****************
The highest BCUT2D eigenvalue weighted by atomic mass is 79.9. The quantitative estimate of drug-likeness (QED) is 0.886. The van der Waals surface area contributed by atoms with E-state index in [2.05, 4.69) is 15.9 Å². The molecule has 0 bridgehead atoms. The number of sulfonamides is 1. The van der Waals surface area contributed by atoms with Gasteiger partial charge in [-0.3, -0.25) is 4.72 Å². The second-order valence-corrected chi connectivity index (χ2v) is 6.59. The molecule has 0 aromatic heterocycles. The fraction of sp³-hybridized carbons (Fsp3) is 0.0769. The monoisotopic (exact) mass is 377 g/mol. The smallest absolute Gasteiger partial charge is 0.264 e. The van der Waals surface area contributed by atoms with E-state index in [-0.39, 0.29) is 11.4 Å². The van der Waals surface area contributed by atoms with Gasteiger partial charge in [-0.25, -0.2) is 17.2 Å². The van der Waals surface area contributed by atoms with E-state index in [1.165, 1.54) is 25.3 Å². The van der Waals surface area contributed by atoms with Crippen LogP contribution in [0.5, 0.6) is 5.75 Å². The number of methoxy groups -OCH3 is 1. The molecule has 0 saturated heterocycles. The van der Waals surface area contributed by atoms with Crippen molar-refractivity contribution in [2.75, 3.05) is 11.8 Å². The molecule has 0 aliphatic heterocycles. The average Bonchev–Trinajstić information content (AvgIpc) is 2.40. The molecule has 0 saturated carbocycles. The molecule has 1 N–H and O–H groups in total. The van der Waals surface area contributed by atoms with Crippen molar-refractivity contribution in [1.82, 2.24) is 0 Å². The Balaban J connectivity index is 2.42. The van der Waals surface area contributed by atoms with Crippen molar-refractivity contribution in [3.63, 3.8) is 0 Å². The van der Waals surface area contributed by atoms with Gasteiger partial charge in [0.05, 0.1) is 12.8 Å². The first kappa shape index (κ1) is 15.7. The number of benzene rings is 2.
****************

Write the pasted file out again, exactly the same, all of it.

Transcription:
The highest BCUT2D eigenvalue weighted by atomic mass is 79.9. The quantitative estimate of drug-likeness (QED) is 0.886. The van der Waals surface area contributed by atoms with E-state index in [2.05, 4.69) is 15.9 Å². The molecule has 0 bridgehead atoms. The number of sulfonamides is 1. The van der Waals surface area contributed by atoms with Gasteiger partial charge in [-0.3, -0.25) is 4.72 Å². The second-order valence-corrected chi connectivity index (χ2v) is 6.59. The molecule has 0 aromatic heterocycles. The fraction of sp³-hybridized carbons (Fsp3) is 0.0769. The monoisotopic (exact) mass is 377 g/mol. The smallest absolute Gasteiger partial charge is 0.264 e. The van der Waals surface area contributed by atoms with E-state index in [-0.39, 0.29) is 11.4 Å². The van der Waals surface area contributed by atoms with Gasteiger partial charge in [-0.25, -0.2) is 17.2 Å². The van der Waals surface area contributed by atoms with E-state index in [1.165, 1.54) is 25.3 Å². The van der Waals surface area contributed by atoms with Crippen LogP contribution in [0.5, 0.6) is 5.75 Å². The number of methoxy groups -OCH3 is 1. The molecule has 0 saturated heterocycles. The van der Waals surface area contributed by atoms with Crippen molar-refractivity contribution in [2.75, 3.05) is 11.8 Å². The molecule has 0 aliphatic heterocycles. The average Bonchev–Trinajstić information content (AvgIpc) is 2.40. The molecule has 0 saturated carbocycles. The molecule has 1 N–H and O–H groups in total. The van der Waals surface area contributed by atoms with Crippen molar-refractivity contribution in [1.82, 2.24) is 0 Å². The Balaban J connectivity index is 2.42. The van der Waals surface area contributed by atoms with Crippen molar-refractivity contribution in [3.63, 3.8) is 0 Å². The van der Waals surface area contributed by atoms with Gasteiger partial charge in [0.05, 0.1) is 12.8 Å². The first kappa shape index (κ1) is 15.7. The number of benzene rings is 2.